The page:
It's never the right time to talk about guns at the Trump White House.
On the fifth anniversary of the Sandy Hook Elementary School mass shooting that claimed 26 lives — including 20 young children — Donald Trump didn't bother tweeting any message of condolence or remembrance.
His silence reflects the administration's do-nothing approach to gun violence, which White House press secretary Sarah Sanders made clear on Thursday.
Asked by a reporter at the daily briefing to detail "what President Trump has done to try to protect the American people against a similar type of massacre," Sanders actually responded by touting tighter border security measures.
Pressed again — and reminded that the Sandy Hook shooter didn't enter the U.S. from another country, nor did the shooters who killed nearly 100 people during the massacres in Las Vegas and Sutherland Springs, Texas, this year — Sanders awkwardly conceded that the White House hasn't done a thing to try to stop the bloodshed:
SANDERS: You have to take these matters, obviously, very seriously. But if you could name a single thing that would have prevented both of these, I would like to hear it because I don’t know what that would look like. But we’re looking every single day at how you can protect American lives, and how we can best protect American citizens.
Essentially, Sanders professed to be completely baffled as to why the U.S. has more mass shootings than any other country in the world, and then used her assertion of ignorance to justify the administration's failure to do anything to prevent the problem.
"Five years later, Congress has done nothing — nothing — to protect our communities," Sen. Dianne Feinstein lamented on Thursday. She's been trying to get a bill passed that would outlaw bump stocks, a device that allows gun owners to turn semi-automatic rifles into functioning machine guns, like the ones used to kill so many Americans in Las Vegas this year.
But, as Feinstein noted, Republicans won't even support a common sense measure like that.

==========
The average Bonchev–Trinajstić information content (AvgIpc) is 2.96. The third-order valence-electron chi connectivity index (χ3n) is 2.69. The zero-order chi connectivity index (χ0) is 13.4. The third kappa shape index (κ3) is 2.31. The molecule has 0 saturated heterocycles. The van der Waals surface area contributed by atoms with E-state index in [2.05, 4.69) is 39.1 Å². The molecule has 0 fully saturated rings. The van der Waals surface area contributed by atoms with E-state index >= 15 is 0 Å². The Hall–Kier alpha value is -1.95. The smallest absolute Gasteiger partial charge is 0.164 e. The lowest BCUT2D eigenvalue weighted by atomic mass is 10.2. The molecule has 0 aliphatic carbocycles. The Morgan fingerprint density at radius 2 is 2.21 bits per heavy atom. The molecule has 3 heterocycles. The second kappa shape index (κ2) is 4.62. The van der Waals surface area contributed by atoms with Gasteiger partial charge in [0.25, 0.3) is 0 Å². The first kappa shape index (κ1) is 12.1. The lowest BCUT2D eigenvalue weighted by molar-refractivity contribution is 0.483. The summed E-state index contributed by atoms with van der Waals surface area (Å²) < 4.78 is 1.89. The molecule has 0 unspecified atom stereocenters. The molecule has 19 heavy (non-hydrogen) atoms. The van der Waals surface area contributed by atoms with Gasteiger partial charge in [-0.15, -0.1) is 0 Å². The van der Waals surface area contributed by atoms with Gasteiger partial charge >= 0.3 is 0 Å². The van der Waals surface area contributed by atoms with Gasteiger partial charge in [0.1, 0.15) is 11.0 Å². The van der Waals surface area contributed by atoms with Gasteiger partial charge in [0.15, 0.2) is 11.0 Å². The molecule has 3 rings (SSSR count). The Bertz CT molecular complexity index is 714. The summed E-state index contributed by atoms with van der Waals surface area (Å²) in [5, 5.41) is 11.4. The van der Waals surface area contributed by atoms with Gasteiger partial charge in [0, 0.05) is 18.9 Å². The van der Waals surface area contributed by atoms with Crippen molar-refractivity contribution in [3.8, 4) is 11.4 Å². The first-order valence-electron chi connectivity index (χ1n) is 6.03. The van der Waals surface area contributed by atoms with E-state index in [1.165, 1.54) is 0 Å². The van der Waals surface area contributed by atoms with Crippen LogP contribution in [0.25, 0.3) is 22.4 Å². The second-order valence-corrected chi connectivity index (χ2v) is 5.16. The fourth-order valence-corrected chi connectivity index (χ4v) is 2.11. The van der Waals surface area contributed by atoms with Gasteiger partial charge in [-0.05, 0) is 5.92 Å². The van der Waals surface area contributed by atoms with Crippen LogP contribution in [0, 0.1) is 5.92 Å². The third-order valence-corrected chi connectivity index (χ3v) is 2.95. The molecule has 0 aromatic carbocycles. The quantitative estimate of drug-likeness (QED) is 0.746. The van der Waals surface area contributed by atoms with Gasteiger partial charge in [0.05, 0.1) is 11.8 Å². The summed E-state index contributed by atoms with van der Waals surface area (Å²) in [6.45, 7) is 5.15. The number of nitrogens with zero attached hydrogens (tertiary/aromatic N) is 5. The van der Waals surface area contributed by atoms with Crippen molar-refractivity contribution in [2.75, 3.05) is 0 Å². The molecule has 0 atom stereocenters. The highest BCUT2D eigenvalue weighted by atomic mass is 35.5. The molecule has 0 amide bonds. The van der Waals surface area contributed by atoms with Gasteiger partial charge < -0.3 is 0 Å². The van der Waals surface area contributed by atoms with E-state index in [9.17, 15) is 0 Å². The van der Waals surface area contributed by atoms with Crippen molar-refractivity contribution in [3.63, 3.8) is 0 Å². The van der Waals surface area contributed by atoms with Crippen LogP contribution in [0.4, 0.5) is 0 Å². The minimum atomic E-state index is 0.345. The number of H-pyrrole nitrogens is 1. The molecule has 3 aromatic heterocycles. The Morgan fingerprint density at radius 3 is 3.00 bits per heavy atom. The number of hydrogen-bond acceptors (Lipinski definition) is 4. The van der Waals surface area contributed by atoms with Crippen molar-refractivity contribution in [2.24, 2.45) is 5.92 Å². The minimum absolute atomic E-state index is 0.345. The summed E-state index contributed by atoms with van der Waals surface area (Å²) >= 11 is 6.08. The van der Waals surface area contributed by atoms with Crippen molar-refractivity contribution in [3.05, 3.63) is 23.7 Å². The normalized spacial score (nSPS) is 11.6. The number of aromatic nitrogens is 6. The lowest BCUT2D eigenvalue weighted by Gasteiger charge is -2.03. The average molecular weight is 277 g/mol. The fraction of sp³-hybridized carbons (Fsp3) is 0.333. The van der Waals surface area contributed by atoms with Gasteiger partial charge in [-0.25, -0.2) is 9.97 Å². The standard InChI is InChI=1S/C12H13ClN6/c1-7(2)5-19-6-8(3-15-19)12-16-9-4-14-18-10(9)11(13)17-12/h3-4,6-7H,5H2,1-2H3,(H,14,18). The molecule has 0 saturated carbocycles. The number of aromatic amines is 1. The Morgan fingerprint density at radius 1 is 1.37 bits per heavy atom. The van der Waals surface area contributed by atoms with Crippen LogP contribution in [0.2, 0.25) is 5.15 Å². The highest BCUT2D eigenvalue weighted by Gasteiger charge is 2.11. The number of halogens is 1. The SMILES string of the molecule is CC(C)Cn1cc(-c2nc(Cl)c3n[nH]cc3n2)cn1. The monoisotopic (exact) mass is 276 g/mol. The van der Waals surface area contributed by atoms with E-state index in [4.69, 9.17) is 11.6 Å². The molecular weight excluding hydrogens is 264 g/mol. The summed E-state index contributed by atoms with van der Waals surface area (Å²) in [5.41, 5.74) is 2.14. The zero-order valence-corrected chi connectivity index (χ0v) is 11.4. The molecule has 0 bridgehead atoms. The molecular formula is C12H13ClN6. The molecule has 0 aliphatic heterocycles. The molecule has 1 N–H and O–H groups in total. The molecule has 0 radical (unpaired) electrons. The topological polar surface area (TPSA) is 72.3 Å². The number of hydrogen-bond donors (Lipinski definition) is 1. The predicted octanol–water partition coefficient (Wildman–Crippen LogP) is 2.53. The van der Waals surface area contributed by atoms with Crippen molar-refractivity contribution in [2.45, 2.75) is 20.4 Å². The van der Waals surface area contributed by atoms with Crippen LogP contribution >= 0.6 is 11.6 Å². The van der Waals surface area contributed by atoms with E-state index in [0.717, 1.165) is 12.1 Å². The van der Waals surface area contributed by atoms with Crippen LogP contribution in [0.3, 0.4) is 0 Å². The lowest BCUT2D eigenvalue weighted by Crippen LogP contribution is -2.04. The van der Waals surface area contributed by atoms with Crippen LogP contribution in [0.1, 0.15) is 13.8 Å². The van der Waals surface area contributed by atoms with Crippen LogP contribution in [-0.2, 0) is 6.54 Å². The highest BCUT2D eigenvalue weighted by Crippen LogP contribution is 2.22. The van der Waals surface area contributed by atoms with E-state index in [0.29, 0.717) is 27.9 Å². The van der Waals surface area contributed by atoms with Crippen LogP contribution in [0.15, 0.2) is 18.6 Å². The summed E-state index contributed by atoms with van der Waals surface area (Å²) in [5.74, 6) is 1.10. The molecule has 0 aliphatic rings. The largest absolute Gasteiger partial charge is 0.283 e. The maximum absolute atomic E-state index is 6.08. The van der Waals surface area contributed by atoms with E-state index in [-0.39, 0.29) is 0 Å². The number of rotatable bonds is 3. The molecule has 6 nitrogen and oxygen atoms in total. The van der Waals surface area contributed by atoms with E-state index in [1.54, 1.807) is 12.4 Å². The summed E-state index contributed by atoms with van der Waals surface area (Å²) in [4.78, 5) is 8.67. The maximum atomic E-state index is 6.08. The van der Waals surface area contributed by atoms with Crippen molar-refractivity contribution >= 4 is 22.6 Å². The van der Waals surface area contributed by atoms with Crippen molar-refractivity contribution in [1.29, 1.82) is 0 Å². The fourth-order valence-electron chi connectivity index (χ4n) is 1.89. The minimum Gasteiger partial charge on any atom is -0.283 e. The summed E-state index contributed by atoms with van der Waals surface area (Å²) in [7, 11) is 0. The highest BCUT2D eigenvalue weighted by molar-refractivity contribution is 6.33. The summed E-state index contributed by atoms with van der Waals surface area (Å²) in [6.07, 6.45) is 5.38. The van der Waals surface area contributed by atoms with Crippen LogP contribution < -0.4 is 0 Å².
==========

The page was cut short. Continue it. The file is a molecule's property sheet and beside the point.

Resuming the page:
The ugly truth is that over the last five years, and particularly during Trump's first year in office, instead of trying to make Americans safer and address the raging epidemic of gun violence, Republicans have embraced the NRA's radical agenda and are actively trying to make sure that more people have more guns in more places.
Just weeks after two horrific gun massacres, Republicans in the House pushed through a bill that would allow gun owners with concealed carry permits to carry concealed weapons outside of their home state — even in states that explicitly ban concealed weapons in public places.
"The 'Concealed Carry Reciprocity Act,' a top priority for the National Rifle Association and other gun-rights groups, passed 231-198," Politico reported this month.
And earlier this year Republicans specifically repealed a regulation, adopted in response to the Sandy Hook massacre, that blocked people with certain mental disorders from purchasing firearms.
Meanwhile, an NBC News analysis published on Thursday lays bare just how severe America's gun violence epidemic has become — and how many children suffer as a result.
Since the Sandy Hook elementary school shooting in December 2012, nearly 1,000 children under the age of 12 have been shot and killed in the U.S. Of those, 317 were shot accidentally, 287 were shot by another child, and 289 were killed in murder-suicides.
By ignoring America's raging gun violence problem, Trump is walking away from his duty to help protect the citizenry. If he wants to be "tough on crime" and put "America first," he could start by prioritizing the safety of American children — or at least stop putting them in danger by neglecting our nation's gun violence epidemic.